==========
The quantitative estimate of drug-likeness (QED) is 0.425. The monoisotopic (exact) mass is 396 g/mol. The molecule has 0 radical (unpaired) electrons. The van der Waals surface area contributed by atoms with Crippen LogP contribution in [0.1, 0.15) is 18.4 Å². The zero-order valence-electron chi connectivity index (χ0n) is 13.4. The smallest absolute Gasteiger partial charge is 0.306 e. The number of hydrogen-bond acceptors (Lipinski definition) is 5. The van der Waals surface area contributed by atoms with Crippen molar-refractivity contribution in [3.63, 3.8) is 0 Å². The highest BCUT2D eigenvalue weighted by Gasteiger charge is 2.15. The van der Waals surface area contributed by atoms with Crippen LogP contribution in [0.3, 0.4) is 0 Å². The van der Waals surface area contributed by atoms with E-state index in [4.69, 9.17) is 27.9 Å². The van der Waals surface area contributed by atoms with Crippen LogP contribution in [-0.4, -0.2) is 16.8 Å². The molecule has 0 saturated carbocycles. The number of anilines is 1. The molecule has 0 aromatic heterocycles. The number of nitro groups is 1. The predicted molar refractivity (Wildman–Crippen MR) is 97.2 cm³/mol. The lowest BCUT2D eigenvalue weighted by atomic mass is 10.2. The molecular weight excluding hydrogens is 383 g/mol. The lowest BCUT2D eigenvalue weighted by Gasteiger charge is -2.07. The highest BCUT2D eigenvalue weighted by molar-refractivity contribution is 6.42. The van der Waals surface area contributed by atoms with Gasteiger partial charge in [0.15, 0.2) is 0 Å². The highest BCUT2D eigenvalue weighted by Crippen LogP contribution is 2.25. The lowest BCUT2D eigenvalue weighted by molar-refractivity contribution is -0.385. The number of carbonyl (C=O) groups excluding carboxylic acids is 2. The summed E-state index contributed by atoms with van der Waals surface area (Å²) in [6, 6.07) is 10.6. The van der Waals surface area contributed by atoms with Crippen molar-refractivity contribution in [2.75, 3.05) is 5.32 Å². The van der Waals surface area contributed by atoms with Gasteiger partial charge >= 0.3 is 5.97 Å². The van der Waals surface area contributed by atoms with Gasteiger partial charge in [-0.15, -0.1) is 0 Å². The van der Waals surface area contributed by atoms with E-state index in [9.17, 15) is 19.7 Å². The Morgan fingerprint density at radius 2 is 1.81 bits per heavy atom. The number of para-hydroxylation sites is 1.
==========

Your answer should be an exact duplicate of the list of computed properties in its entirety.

The quantitative estimate of drug-likeness (QED) is 0.425. The monoisotopic (exact) mass is 396 g/mol. The molecule has 0 radical (unpaired) electrons. The van der Waals surface area contributed by atoms with Crippen LogP contribution in [0.1, 0.15) is 18.4 Å². The zero-order valence-electron chi connectivity index (χ0n) is 13.4. The smallest absolute Gasteiger partial charge is 0.306 e. The number of hydrogen-bond acceptors (Lipinski definition) is 5. The van der Waals surface area contributed by atoms with Crippen molar-refractivity contribution in [3.63, 3.8) is 0 Å². The highest BCUT2D eigenvalue weighted by Gasteiger charge is 2.15. The van der Waals surface area contributed by atoms with Crippen LogP contribution in [0.3, 0.4) is 0 Å². The van der Waals surface area contributed by atoms with E-state index in [4.69, 9.17) is 27.9 Å². The van der Waals surface area contributed by atoms with Crippen LogP contribution in [-0.4, -0.2) is 16.8 Å². The molecule has 0 saturated carbocycles. The number of anilines is 1. The molecule has 0 aromatic heterocycles. The number of nitro groups is 1. The predicted molar refractivity (Wildman–Crippen MR) is 97.2 cm³/mol. The lowest BCUT2D eigenvalue weighted by atomic mass is 10.2. The molecular weight excluding hydrogens is 383 g/mol. The lowest BCUT2D eigenvalue weighted by Gasteiger charge is -2.07. The highest BCUT2D eigenvalue weighted by molar-refractivity contribution is 6.42. The van der Waals surface area contributed by atoms with Gasteiger partial charge in [0.15, 0.2) is 0 Å². The highest BCUT2D eigenvalue weighted by Crippen LogP contribution is 2.25. The lowest BCUT2D eigenvalue weighted by molar-refractivity contribution is -0.385. The number of carbonyl (C=O) groups excluding carboxylic acids is 2. The summed E-state index contributed by atoms with van der Waals surface area (Å²) in [6, 6.07) is 10.6. The van der Waals surface area contributed by atoms with Crippen molar-refractivity contribution in [2.75, 3.05) is 5.32 Å². The van der Waals surface area contributed by atoms with Gasteiger partial charge >= 0.3 is 5.97 Å². The van der Waals surface area contributed by atoms with Gasteiger partial charge in [-0.15, -0.1) is 0 Å². The van der Waals surface area contributed by atoms with E-state index in [9.17, 15) is 19.7 Å². The Morgan fingerprint density at radius 2 is 1.81 bits per heavy atom. The number of para-hydroxylation sites is 1.